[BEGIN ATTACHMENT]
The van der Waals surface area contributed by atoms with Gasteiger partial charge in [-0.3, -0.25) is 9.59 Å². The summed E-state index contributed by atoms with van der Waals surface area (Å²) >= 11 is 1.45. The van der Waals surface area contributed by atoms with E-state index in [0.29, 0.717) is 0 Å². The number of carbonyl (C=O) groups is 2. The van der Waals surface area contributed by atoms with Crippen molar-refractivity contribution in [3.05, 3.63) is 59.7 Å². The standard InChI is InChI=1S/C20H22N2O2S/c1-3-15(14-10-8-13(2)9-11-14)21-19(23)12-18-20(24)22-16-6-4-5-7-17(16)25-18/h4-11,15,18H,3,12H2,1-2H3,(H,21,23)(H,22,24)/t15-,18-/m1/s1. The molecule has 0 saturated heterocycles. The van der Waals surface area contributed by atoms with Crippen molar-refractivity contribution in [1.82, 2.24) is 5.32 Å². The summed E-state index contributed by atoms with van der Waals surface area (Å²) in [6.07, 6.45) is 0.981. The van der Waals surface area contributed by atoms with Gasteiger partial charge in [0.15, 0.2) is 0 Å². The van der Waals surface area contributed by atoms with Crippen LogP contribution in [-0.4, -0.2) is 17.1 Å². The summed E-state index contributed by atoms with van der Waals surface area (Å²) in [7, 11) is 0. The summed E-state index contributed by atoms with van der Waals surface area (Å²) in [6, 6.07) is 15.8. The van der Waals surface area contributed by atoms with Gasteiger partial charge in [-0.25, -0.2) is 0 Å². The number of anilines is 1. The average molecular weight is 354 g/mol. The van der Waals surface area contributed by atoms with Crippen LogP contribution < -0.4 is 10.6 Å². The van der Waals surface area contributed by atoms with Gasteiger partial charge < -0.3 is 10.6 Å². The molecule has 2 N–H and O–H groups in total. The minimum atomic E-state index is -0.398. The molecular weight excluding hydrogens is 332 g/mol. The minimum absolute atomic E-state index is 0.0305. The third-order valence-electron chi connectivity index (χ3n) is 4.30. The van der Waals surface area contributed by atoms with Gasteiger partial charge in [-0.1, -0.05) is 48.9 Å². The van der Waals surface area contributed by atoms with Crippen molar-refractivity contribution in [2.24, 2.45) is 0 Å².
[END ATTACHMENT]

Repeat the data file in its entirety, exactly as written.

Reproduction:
The van der Waals surface area contributed by atoms with Gasteiger partial charge in [-0.3, -0.25) is 9.59 Å². The summed E-state index contributed by atoms with van der Waals surface area (Å²) >= 11 is 1.45. The van der Waals surface area contributed by atoms with E-state index in [0.29, 0.717) is 0 Å². The number of carbonyl (C=O) groups is 2. The van der Waals surface area contributed by atoms with Crippen molar-refractivity contribution in [3.05, 3.63) is 59.7 Å². The standard InChI is InChI=1S/C20H22N2O2S/c1-3-15(14-10-8-13(2)9-11-14)21-19(23)12-18-20(24)22-16-6-4-5-7-17(16)25-18/h4-11,15,18H,3,12H2,1-2H3,(H,21,23)(H,22,24)/t15-,18-/m1/s1. The molecule has 0 saturated heterocycles. The van der Waals surface area contributed by atoms with Crippen molar-refractivity contribution in [1.82, 2.24) is 5.32 Å². The summed E-state index contributed by atoms with van der Waals surface area (Å²) in [6.07, 6.45) is 0.981. The van der Waals surface area contributed by atoms with Gasteiger partial charge in [0.15, 0.2) is 0 Å². The van der Waals surface area contributed by atoms with Crippen LogP contribution in [-0.4, -0.2) is 17.1 Å². The summed E-state index contributed by atoms with van der Waals surface area (Å²) in [7, 11) is 0. The summed E-state index contributed by atoms with van der Waals surface area (Å²) in [6, 6.07) is 15.8. The van der Waals surface area contributed by atoms with Gasteiger partial charge in [-0.25, -0.2) is 0 Å². The number of anilines is 1. The average molecular weight is 354 g/mol. The van der Waals surface area contributed by atoms with Crippen LogP contribution < -0.4 is 10.6 Å². The van der Waals surface area contributed by atoms with Gasteiger partial charge < -0.3 is 10.6 Å². The molecule has 2 N–H and O–H groups in total. The minimum atomic E-state index is -0.398. The molecular weight excluding hydrogens is 332 g/mol. The minimum absolute atomic E-state index is 0.0305. The third-order valence-electron chi connectivity index (χ3n) is 4.30. The van der Waals surface area contributed by atoms with Gasteiger partial charge in [-0.1, -0.05) is 48.9 Å². The van der Waals surface area contributed by atoms with Crippen molar-refractivity contribution in [2.24, 2.45) is 0 Å².